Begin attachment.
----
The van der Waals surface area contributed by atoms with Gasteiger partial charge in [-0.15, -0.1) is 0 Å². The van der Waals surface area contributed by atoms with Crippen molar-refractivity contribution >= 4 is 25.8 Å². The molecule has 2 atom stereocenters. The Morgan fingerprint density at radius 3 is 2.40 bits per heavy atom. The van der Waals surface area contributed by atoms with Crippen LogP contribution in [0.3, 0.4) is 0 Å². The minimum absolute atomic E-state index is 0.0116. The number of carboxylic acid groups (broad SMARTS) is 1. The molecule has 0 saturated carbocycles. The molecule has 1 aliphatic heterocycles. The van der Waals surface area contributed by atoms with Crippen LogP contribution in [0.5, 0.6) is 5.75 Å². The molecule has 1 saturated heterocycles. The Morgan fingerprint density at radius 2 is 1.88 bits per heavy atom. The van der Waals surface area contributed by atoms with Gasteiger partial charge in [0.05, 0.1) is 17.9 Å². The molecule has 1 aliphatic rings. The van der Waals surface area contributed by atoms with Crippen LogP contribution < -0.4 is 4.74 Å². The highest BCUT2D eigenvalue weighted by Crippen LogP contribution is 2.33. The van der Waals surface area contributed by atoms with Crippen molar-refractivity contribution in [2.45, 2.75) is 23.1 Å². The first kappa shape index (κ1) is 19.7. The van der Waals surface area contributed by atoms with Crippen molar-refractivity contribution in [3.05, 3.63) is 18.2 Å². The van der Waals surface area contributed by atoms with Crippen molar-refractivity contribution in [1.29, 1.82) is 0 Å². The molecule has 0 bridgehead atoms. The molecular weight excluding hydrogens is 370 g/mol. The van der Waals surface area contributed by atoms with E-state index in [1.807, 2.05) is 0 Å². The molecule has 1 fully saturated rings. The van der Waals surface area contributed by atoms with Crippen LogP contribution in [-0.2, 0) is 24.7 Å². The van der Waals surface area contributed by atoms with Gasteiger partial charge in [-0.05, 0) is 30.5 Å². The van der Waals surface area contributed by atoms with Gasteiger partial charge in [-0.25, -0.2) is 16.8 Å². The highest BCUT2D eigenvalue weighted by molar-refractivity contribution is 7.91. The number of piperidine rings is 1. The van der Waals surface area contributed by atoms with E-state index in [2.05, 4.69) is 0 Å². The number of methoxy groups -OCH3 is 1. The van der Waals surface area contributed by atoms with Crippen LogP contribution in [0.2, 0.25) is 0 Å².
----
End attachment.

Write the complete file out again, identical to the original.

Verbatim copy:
The van der Waals surface area contributed by atoms with Gasteiger partial charge in [-0.15, -0.1) is 0 Å². The van der Waals surface area contributed by atoms with Crippen molar-refractivity contribution >= 4 is 25.8 Å². The molecule has 2 atom stereocenters. The Morgan fingerprint density at radius 3 is 2.40 bits per heavy atom. The van der Waals surface area contributed by atoms with Crippen LogP contribution in [0.3, 0.4) is 0 Å². The minimum absolute atomic E-state index is 0.0116. The number of carboxylic acid groups (broad SMARTS) is 1. The molecule has 0 saturated carbocycles. The molecule has 1 aliphatic heterocycles. The van der Waals surface area contributed by atoms with Crippen LogP contribution in [0.5, 0.6) is 5.75 Å². The molecule has 1 saturated heterocycles. The Morgan fingerprint density at radius 2 is 1.88 bits per heavy atom. The van der Waals surface area contributed by atoms with Gasteiger partial charge in [0.05, 0.1) is 17.9 Å². The molecule has 1 aliphatic rings. The van der Waals surface area contributed by atoms with Crippen LogP contribution < -0.4 is 4.74 Å². The highest BCUT2D eigenvalue weighted by Crippen LogP contribution is 2.33. The van der Waals surface area contributed by atoms with Crippen molar-refractivity contribution in [2.45, 2.75) is 23.1 Å². The first kappa shape index (κ1) is 19.7. The van der Waals surface area contributed by atoms with Crippen molar-refractivity contribution in [3.05, 3.63) is 18.2 Å². The van der Waals surface area contributed by atoms with Crippen molar-refractivity contribution in [1.29, 1.82) is 0 Å². The molecule has 0 bridgehead atoms. The molecular weight excluding hydrogens is 370 g/mol. The van der Waals surface area contributed by atoms with E-state index in [1.807, 2.05) is 0 Å². The molecule has 1 fully saturated rings. The van der Waals surface area contributed by atoms with Crippen LogP contribution in [-0.2, 0) is 24.7 Å². The van der Waals surface area contributed by atoms with Gasteiger partial charge in [-0.05, 0) is 30.5 Å². The van der Waals surface area contributed by atoms with Gasteiger partial charge in [-0.25, -0.2) is 16.8 Å². The highest BCUT2D eigenvalue weighted by molar-refractivity contribution is 7.91. The number of piperidine rings is 1. The van der Waals surface area contributed by atoms with E-state index in [2.05, 4.69) is 0 Å². The number of methoxy groups -OCH3 is 1. The van der Waals surface area contributed by atoms with Crippen LogP contribution in [0.2, 0.25) is 0 Å².